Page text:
While everyone will focus on the 97 yard drive, I just feel like Auburn lost the game on those two plays. And unlike the Alabama drive, these were choices Auburn made that hurt their chances to win.

As is, the Tide outgained Auburn 388 to 159. The total yardage differential in this game suggests Alabama would have typically won by double digits. Credit Auburn for a much better performance than anyone expected, but ultimately the Tide’s win will grow in Iron Bowl legend and Auburn’s collapse will too.

Having said all of this, I just don’t see Alabama having much of a shot against Georgia. The Tide have beaten 6-6 LSU by six, 8-4 Arkansas by 7, both at home, and just beat 6-6 Auburn by two on the road. Even the game against Tennessee was tight in the fourth quarter. You can argue, in fact, Alabama hasn’t played a truly impressive game against an SEC opponent since Mississippi State back in mid-October.

I just don’t think this Alabama team is that good relative to past year Tide teams.

Which is why I think Nick Saban appears to be taking more joy from this 11-1 season than he has many more dominant seasons in the past.

He feels like this is one of his best coaching jobs, I think.

Maybe Alabama will rise up and play one of their best games of the season against Georgia this coming Saturday, but I just don’t see it.

I think Georgia is much better than anyone else in college football this season, Alabama included. And I think the Bulldogs dominate defensively on Saturday.

7. Oklahoma State wrestles down Oklahoma.

Credit to Mike Gundy who one year ago was, at least according to the blue check sports media brigade, on the verge of losing his job because he wore a tshirt featuring a conservative news network, OAN, on a fishing trip.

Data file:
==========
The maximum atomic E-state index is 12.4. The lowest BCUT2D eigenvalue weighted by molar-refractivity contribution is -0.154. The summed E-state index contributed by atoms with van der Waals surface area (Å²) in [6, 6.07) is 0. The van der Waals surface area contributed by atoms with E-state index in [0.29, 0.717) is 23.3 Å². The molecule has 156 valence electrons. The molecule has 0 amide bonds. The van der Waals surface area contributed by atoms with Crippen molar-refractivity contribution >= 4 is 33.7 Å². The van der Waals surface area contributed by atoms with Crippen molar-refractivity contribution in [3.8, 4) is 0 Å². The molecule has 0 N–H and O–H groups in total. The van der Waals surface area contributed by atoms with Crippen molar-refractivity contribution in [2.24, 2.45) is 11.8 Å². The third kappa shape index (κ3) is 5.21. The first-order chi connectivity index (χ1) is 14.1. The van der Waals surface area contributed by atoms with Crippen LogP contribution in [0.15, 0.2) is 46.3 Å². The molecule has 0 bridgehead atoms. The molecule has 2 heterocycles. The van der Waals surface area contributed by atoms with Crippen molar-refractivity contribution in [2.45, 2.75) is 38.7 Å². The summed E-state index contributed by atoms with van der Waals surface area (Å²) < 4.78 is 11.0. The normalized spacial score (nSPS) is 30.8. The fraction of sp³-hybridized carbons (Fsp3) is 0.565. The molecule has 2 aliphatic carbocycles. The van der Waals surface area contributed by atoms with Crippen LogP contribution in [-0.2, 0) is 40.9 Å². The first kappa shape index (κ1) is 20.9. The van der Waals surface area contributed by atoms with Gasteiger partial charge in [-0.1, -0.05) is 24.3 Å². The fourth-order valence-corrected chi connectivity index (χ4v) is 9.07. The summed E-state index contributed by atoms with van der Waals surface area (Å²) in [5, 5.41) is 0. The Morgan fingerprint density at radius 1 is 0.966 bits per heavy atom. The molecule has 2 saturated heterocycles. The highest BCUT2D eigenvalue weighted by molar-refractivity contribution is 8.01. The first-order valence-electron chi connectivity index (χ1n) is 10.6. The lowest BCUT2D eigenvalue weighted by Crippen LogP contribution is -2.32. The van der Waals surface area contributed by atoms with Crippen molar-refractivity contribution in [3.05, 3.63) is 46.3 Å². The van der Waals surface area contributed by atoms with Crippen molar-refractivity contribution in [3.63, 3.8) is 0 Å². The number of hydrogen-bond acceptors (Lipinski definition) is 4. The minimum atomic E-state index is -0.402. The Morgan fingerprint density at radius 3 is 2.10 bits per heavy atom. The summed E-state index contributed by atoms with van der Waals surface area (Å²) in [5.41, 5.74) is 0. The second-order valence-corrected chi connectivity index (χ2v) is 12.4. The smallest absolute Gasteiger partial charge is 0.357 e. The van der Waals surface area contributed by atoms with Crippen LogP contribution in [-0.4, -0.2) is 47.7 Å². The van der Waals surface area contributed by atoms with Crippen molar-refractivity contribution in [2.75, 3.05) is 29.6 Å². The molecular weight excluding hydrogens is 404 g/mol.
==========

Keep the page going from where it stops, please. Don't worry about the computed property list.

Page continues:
Now Gundy’s one win away from taking his team to the college football playoff and winning the Big 12 title.

That was partly thanks to Oklahoma getting no breaks at all in the officiating.

Indeed, watching the way Oklahoma and Texas are being treated by the Big 12, do we really think these two teams are waiting until 2025 to join the SEC? I just don’t see it.

8. Who gets the biggest open college jobs at Florida, LSU, and USC?

My predictions:

Florida: Billy Napier
USC: Matt Campbell
LSU: Lane Kiffin

9. Who wins the Heisman?

Your guess is as good as mine.

With CJ Stroud’s season over, it feels like the Heisman is Bryce Young’s to win if he can deliver a solid performance against Georgia on Saturday.

But if that doesn’t happen, I think Stroud may well win it by default.

Essentially this thing is wide open for someone to have an otherworldly performance and capture it.

10. My Outkick national top ten

1. Georgia
2. Michigan
3. Alabama
4. Oklahoma State
5. Cincinnati
6. Notre Dame
7. Ohio State
8. Ole Miss
9. Baylor
10. Oregon

11. SEC power rankings 1-14

Just FYI, it’s virtually impossible to rank teams here after the first three teams. Because we’ve got four teams that finished 4-4 and four more teams that finished 3-5 in conference, frequently beating each other in the process. In other words, it’s impossible to rank teams with the team that won a head-to-head match up always above the team that lost. So I’m trying to rank based on the totality of the resume, both in conference and out of conference.

By the way, every SEC team but Vanderbilt is heading to a bowl game this year.

1. Georgia
2. Alabama
3. Ole Miss
4. Kentucky
5. Arkansas
6. Tennessee
7. Mississippi State
8. Texas A&M
9. Missouri
10. South Carolina
11. Auburn
12. LSU
13. Florida
14. Vanderbilt

Written by Clay Travis

OutKick founder, host and author. He's presently banned from appearing on both CNN and ESPN because he’s too honest for both.

One Comment

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  1. Culturally, Lane Kiffen is not right for Baton Rouge. The Cajuns will not allow him the lifestyle he thrives on: He’s like a sober Hunter Biden — always needing a higher-high in a glamorous, celestial setting — Oxford is Mississippi’s little “uppity” setting and he fits with the imaginary wealth/success delusions Oxfordites are famous for creating around themselves.

    Baton Rouge is a little more “Earthy,” and they LIKE IT THAT WAY — not saying the Red-Sticks can’t roll out a Red-Carpet and make a dynamic splash, THEY CAN (plenty of old, oil money down on Highland Rd.), but in the end, the Cajuns LIKE being Cajuns; they like Crawdads and Beer – Lane is NOT a Cajun, he’s a [adopted] Californian and more of a champagne and brie kinda guy. He’d never adjust to that life-style and they’d never adjust to his. They might as well hire Gavin Newsome.